If you really want to attract the best and brightest young people, you have to build a physical environment that suits their work preferences and reflects the way technology has changed the way we communicate.  Hip, modern companies eschew the culture of private offices and closed-off cubicles of yore in favor of open-concept spaces and meeting rooms that are conducive to collaboration.

 

 2.       Be Flexible

Millenials view the traditional work day in the same way they see the traditional office:  outdated and irrelevant.  Technology has completely transformed the way we work, and Gen Y understands that more than anyone, especially considering the fact that they don’t remember a time before the internet.  Much of what necessitated the classic 9-5 schedule no longer applies.

 

If it was up to this new generation, all companies would allow workers to be flexible about when and where they work, as long as the work was getting done.  They also prefer more casual dress requirements, which helps them feel like they can be themselves.  An MTV study called No Collar Workers, found that 81% of Millennial employees think they should be able to make their own work hours and 79% think they should be able to wear jeans to work.

 

The point is that this generation is looking for a workplace that breaks down the strict barriers between work life and home life. The benefit to you is that, by creating a more inviting and flexible work environment, you get employees who actually want to be in the office and who thrive in an environment that encourages personal freedom and expression.  It might all sound a bit foreign and new-age, but this is where things are headed and early adopters will find themselves ahead of the pack.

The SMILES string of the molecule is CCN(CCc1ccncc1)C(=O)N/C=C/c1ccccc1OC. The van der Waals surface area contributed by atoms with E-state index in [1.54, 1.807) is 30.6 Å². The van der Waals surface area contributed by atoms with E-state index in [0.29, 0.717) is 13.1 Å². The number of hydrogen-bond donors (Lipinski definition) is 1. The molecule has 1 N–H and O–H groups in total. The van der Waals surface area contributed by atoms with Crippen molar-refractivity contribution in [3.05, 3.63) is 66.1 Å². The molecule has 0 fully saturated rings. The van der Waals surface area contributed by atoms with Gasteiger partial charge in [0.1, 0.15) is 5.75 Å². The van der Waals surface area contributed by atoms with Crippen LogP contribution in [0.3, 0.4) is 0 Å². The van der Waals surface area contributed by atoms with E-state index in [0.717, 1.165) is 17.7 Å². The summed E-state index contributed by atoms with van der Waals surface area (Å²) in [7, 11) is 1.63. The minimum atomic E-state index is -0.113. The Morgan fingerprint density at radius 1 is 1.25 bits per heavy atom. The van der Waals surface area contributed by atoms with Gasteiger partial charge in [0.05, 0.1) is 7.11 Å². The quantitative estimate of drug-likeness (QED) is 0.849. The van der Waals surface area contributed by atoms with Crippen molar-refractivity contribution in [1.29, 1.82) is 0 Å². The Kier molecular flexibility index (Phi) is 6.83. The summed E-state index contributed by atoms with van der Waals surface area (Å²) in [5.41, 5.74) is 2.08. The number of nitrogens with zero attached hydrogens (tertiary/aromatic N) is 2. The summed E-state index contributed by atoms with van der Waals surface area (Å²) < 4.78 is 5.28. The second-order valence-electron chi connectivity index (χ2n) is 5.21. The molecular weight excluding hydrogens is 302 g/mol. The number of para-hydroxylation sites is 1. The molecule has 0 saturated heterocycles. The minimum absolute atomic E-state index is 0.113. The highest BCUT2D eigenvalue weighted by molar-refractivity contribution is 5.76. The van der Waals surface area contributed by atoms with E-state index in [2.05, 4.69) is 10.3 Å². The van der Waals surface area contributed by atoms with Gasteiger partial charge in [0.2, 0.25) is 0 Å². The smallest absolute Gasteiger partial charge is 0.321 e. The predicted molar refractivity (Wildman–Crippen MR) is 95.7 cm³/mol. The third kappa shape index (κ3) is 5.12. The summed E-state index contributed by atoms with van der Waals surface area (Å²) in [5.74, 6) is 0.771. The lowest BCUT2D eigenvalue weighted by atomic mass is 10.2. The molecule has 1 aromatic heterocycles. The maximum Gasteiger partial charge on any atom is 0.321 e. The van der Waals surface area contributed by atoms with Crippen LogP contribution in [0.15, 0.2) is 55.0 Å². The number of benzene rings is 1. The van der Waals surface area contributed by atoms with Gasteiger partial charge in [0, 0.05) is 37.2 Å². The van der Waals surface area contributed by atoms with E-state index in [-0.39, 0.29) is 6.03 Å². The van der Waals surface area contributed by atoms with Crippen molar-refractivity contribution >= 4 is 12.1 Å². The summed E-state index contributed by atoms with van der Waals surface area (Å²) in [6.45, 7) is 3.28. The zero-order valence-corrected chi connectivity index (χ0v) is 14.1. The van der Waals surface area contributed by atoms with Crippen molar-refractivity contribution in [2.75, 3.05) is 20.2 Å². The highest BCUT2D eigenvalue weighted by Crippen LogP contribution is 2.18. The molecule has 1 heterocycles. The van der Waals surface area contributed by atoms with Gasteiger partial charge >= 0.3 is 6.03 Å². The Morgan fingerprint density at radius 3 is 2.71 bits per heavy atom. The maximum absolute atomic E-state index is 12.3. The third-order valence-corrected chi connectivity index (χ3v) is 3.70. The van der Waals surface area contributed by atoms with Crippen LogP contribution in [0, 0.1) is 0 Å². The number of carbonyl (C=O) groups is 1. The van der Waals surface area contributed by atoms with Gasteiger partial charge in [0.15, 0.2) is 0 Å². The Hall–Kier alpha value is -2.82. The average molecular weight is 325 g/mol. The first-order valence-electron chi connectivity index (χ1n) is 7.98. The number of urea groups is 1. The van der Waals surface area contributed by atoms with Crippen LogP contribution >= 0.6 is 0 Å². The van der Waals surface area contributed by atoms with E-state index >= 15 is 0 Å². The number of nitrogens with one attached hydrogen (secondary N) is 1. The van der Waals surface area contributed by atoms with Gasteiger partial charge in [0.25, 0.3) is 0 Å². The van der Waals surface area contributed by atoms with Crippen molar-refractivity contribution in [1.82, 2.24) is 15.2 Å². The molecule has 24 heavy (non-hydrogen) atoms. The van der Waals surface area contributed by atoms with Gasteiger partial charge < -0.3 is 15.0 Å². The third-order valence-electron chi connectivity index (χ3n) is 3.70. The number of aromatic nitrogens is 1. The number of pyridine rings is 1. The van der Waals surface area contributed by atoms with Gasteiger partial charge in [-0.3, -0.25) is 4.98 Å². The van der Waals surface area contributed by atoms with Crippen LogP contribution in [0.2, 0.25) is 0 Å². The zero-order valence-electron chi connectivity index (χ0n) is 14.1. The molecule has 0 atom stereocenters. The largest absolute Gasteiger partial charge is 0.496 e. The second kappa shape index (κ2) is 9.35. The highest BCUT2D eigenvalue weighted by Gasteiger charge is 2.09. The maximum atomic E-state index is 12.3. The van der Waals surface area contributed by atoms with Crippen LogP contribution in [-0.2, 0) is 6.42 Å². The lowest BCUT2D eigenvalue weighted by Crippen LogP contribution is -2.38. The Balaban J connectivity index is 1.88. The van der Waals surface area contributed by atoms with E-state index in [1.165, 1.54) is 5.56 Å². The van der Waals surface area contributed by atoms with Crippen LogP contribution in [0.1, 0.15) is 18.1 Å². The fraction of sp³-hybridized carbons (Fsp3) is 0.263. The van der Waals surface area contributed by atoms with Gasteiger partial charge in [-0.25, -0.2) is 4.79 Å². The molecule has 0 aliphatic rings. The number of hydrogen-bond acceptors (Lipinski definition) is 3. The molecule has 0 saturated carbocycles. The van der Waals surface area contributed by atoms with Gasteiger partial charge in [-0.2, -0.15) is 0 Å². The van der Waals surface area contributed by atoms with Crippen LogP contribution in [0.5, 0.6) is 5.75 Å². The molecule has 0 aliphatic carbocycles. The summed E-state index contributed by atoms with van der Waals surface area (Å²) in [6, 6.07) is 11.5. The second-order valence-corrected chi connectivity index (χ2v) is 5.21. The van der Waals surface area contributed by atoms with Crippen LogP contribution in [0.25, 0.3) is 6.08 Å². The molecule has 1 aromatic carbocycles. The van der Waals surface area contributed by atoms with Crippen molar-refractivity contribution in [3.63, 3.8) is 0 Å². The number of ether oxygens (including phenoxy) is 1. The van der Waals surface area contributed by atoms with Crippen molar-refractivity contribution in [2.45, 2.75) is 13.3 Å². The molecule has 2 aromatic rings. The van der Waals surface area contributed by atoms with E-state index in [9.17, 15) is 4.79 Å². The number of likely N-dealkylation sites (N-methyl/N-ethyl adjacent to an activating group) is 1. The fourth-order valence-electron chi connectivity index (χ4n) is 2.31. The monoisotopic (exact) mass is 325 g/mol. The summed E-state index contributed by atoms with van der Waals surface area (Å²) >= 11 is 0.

3.       Mentorship Matters

Critics accuse Millennials of being dependent and in need of hand-holding, but these nay-sayers may just need to shift their perspective.  In the past, many companies would essentially throw new team members into the deep end – their ability to learn to swim was their first test.  This generation, however, works better with nurturing mentor relationships and frequent feedback.  And is that so bad?  Why shouldn’t we do everything we can to assimilate and educate new employees in order to help ensure their success?

 

You can make a Millenial feel right at home in your company by assigning them an official mentor from the start – this person would be responsible for showing them the ropes and facilitating regular check-ins where the newbie would be allowed to ask questions and seek feedback on their performance.  This kind of system will not only attract workers of Gen Y, it will increase new employee retention and help decrease the inevitable learning curve that slows down productivity.

 

 4.       Raise Responsibility